In 1905 Elizabeth Frendreis's grandfather bought the two-flat on Nelson Street in Lakeview in which she now lives. Last month she got a property reassessment notice from the county that made her wonder whether she'll be able to stay. "My reassessment was 70 percent higher than it was last time," she says. "Last time it was 72 percent higher than the time before. Each time my taxes go up. I can't afford this. Are they trying to drive me out of my home where I've lived my whole life?"
Frendreis's dismay is being echoed in neighborhoods all over the north side as reassessment notices get delivered. "People are paying more than ever in taxes," says Barbara Monson, another north-side resident. "I think people have to wake up."
Frendreis, Monson, and Barbara Head, a north-side real estate agent, recently formed the Tax Reform Action Coalition, and they're calling on local politicians to freeze property taxes at their 2000 level. "People can't be afraid to dissent and speak up," says Monson. "It's the dissenters in this country who made things better."
This is hardly the first group of people to be up in arms over soaring taxes. But TRAC isn't the usual band of we-hate-taxes Libertarians and Republicans. Its members have no party affiliations, and they're not so much against government as against the way it's funded. As they see it, the property tax is fundamentally unfair because it doesn't take into account the ability of a home owner to pay it.
Property taxes are calculated under a complicated system by the office of the county assessor, Jim Houlihan. "Property gets reassessed every three years," says Maura Kownacki, a spokeswoman for the office. "Last year it was the south and southwest suburban townships that were reassessed. This year it's the city. And next year it will be the north and northwest suburbs." To determine a property's value, she says, "our office will drive through an area, note any changes--if it's an area with a lot of renovations. We'll get a feel for an area. We compare property to other homes sold in the area. It's a massive undertaking. There are about 1.6 million parcels of property in the county."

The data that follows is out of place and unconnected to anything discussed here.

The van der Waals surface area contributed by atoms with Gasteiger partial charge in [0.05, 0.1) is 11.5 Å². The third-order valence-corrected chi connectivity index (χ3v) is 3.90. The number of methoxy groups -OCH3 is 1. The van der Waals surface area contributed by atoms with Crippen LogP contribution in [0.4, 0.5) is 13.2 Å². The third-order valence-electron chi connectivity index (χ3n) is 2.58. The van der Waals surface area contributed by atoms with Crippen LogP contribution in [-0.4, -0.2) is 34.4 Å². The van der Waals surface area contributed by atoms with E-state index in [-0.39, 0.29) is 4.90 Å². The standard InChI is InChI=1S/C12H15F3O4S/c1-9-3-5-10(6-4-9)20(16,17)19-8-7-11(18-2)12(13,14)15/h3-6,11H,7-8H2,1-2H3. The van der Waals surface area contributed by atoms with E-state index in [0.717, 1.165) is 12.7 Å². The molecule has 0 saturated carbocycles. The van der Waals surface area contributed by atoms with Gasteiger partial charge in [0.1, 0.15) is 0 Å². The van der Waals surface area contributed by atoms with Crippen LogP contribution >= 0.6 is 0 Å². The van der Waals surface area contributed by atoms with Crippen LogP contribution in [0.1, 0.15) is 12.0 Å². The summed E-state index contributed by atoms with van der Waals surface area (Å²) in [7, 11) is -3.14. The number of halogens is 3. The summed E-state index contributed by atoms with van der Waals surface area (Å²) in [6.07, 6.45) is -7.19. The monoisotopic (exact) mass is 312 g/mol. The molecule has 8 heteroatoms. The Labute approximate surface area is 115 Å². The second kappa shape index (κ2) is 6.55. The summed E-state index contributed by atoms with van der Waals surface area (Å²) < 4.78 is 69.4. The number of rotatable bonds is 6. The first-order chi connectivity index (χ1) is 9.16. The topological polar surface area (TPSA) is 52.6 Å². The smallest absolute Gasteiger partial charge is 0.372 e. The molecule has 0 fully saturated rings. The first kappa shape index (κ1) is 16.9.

Reassessment notices have been sent to north-side property owners over the past few months; the south and west sides will get their notices later in the year. The notices sent so far clearly show that real estate is still booming on the north side.
Frendreis inherited her two-flat from her mother, who'd bought it from her siblings after Frendreis's grandfather died in 1954. "My grandfather had a shoe repair shop in the basement," she says. "He was a widower from Luxembourg with six children. My grandmother was his housekeeper. The priest from Saint Michael's said, 'You can't have an unmarried woman in the same house,' so they got married and had two children."
One of those children was Frendreis's mother. "We all went to the local parish school, Saint Alphonsus--my parents, me, my brother, my children," she says. "We stayed here even when it wasn't such a great neighborhood in the 70s. We kept up our investment. We didn't run."